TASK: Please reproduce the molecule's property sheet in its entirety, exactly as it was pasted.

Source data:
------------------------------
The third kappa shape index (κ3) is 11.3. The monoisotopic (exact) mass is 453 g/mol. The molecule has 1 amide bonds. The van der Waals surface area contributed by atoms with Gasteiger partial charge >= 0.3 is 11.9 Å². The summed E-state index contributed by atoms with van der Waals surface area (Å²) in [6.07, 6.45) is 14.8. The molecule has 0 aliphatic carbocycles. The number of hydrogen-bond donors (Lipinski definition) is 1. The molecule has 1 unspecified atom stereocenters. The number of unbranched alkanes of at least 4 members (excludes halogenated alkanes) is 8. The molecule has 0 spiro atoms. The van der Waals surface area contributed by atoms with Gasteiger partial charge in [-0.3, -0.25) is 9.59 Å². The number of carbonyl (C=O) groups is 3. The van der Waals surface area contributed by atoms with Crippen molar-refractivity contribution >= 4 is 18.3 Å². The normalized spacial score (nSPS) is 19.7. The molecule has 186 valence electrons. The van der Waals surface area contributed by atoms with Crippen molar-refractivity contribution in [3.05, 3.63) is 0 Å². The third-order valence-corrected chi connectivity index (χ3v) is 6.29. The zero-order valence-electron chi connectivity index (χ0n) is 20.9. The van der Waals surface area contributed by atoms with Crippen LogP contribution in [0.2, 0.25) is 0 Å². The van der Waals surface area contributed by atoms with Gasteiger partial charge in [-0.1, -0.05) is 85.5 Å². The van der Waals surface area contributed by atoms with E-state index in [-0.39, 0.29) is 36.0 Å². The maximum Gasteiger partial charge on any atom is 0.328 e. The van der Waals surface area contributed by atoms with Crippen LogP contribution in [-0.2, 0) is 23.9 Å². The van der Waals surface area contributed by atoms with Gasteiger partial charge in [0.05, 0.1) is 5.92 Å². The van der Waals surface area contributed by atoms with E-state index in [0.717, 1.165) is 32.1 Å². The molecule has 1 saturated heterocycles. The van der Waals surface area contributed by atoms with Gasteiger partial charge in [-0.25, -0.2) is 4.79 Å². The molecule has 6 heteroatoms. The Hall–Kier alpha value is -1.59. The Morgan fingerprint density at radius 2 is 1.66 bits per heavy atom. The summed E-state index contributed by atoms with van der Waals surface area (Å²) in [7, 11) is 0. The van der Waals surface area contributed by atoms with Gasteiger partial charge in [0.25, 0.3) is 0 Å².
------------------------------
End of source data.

The third kappa shape index (κ3) is 11.3. The monoisotopic (exact) mass is 453 g/mol. The molecule has 1 amide bonds. The van der Waals surface area contributed by atoms with Gasteiger partial charge >= 0.3 is 11.9 Å². The summed E-state index contributed by atoms with van der Waals surface area (Å²) in [6.07, 6.45) is 14.8. The molecule has 0 aliphatic carbocycles. The number of hydrogen-bond donors (Lipinski definition) is 1. The molecule has 1 unspecified atom stereocenters. The number of unbranched alkanes of at least 4 members (excludes halogenated alkanes) is 8. The molecule has 0 spiro atoms. The van der Waals surface area contributed by atoms with Gasteiger partial charge in [-0.3, -0.25) is 9.59 Å². The number of carbonyl (C=O) groups is 3. The van der Waals surface area contributed by atoms with Crippen molar-refractivity contribution >= 4 is 18.3 Å². The normalized spacial score (nSPS) is 19.7. The molecule has 186 valence electrons. The van der Waals surface area contributed by atoms with Crippen molar-refractivity contribution in [3.05, 3.63) is 0 Å². The third-order valence-corrected chi connectivity index (χ3v) is 6.29. The zero-order valence-electron chi connectivity index (χ0n) is 20.9. The van der Waals surface area contributed by atoms with Crippen LogP contribution in [0.2, 0.25) is 0 Å². The van der Waals surface area contributed by atoms with Gasteiger partial charge in [-0.1, -0.05) is 85.5 Å². The van der Waals surface area contributed by atoms with E-state index in [-0.39, 0.29) is 36.0 Å². The maximum Gasteiger partial charge on any atom is 0.328 e. The van der Waals surface area contributed by atoms with Crippen LogP contribution in [-0.2, 0) is 23.9 Å². The van der Waals surface area contributed by atoms with Gasteiger partial charge in [0.05, 0.1) is 5.92 Å². The van der Waals surface area contributed by atoms with E-state index in [0.717, 1.165) is 32.1 Å². The molecule has 1 saturated heterocycles. The van der Waals surface area contributed by atoms with Gasteiger partial charge in [-0.25, -0.2) is 4.79 Å². The molecule has 6 heteroatoms. The Hall–Kier alpha value is -1.59. The Morgan fingerprint density at radius 2 is 1.66 bits per heavy atom. The summed E-state index contributed by atoms with van der Waals surface area (Å²) in [7, 11) is 0. The van der Waals surface area contributed by atoms with Gasteiger partial charge in [0.25, 0.3) is 0 Å².